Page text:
Family tree roots
THE late, great Cassandra once resumed his column with: As I was saying, when rudely interrupted . He had just returned from the war. Though not for such length of time, what interrupted me was an ambulance carting me off to Newham Hospital. As the littl
THE late, great Cassandra once resumed his column with: "As I was saying, when rudely interrupted". He had just returned from the war. Though not for such length of time, what interrupted me was an ambulance carting me off to Newham Hospital. As the little girl in Itma used to say: "But I'm all right now."
As I was saying what? It was about Olympia. Not 2012 and the Olympic Park, etc., but the exhibition centre in Kensington: place of the Ideal Home, and where Georges Carpentier knocked out Ted Kid Lewis, and numerous other events. My observations were on a show of family history.
The television news gave a glimpse of it, rows of desk-top display screens on which heaps of data can be called up from the Internet. My, how this has changed! There is a family history society in every region and city, with their own magazines and national ones. For twenty-five years or more it has been the most popular hobby in Britain.
I began it before any of that: in 1956 when, my curiosity having been roused, I thought I'd just investigate a bit. Hadn't ever met anyone who'd traced a family tree, had only a sketchy idea how to do it. I assumed that there would be few branches apart from my own.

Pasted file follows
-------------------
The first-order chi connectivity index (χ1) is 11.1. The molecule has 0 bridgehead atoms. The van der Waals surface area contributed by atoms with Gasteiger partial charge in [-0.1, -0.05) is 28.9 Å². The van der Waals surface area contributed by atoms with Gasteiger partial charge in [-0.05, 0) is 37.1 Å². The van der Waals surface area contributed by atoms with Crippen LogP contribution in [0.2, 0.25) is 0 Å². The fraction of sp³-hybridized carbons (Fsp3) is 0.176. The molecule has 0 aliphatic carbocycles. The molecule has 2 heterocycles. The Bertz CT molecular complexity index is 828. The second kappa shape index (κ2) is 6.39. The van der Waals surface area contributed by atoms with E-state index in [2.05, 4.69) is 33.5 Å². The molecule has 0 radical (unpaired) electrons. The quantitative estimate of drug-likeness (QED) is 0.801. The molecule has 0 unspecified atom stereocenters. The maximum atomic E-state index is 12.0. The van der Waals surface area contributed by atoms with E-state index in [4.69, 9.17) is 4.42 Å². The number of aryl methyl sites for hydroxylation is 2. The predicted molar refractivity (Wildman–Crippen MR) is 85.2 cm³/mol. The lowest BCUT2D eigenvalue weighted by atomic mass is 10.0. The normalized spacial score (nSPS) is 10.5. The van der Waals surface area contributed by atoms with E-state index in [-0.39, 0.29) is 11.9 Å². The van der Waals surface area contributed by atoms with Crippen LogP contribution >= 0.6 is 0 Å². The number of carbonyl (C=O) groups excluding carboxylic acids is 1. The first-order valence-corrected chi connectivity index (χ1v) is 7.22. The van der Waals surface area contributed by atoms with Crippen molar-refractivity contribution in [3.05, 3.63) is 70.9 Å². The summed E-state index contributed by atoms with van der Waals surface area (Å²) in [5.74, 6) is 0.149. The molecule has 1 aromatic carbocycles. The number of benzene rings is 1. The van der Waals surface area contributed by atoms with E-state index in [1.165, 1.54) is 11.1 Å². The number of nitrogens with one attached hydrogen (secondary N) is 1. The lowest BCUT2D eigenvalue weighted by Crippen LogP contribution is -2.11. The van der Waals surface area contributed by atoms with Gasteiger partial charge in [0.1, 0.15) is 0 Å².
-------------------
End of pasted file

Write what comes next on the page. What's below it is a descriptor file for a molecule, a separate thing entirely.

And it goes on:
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It was like reading a few pages of a detective novel, then compelled to keep turning over to find what happened next. In the years which followed, my wife and I made countless journeys to villages where previously-unknown kinsfolk were in ancient parish records (and in the graveyards too).
Blacksmiths, labourers on the land, domestic servants, gentry, paupers; lots never expected. In London, discovering in a church a statue of another Robert Barltrop - born 1522, four hundred years before me, and he wore a cloak and a ruff.
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On the other hand, I have a railwayman who was murdered by his workmate beside the line between Leyton and Stratford. There was the ferryman at Canvey Island, and Reuben B who fought at the Battle of Waterloo. But this isn't just me: anybody can and does have similar surprises.
Why has family history continued to grow in popularity? Part of it, no doubt, is the series of television programmes. (Turned into celebrity shows, unfortunately. Television now seems incapable of presenting any subject without focussing it on a soap-opera actor or pop singer).
The deeper reason, though, is the break-up of communities. Most of us wish to be identified with a particular place, region, industrial group, etc. - or a culture like Cockneydom. Those have come apart and their populations dispersed, maybe over two generations or more.
I'll add something else. The ancestors and lost kinsfolk have contributed to our own heredity. The worthy and the unworthy alike are represented in whatever we are today. A family tree is worth finding and passing on to our children for that reason alone.
Today it is far easier than ever before, with records galore brought together and made available on the Internet: sit in front of the screen and click. Pleased as I am to see this interest fed, there is something I can't help thinking.
Do they get the fun of searching as we did? We went to places we'd never have known otherwise, enjoyed village pubs, made friendships. The two of us have sat in a church vestry at night poring over centuries-old parchment registers, and exclaimed when we saw a margin-note by a vicar in 1666: just received news that a great fire had broken out in London.
You won't get those things on the Internet. All the same, if you are starting family history - best of luck!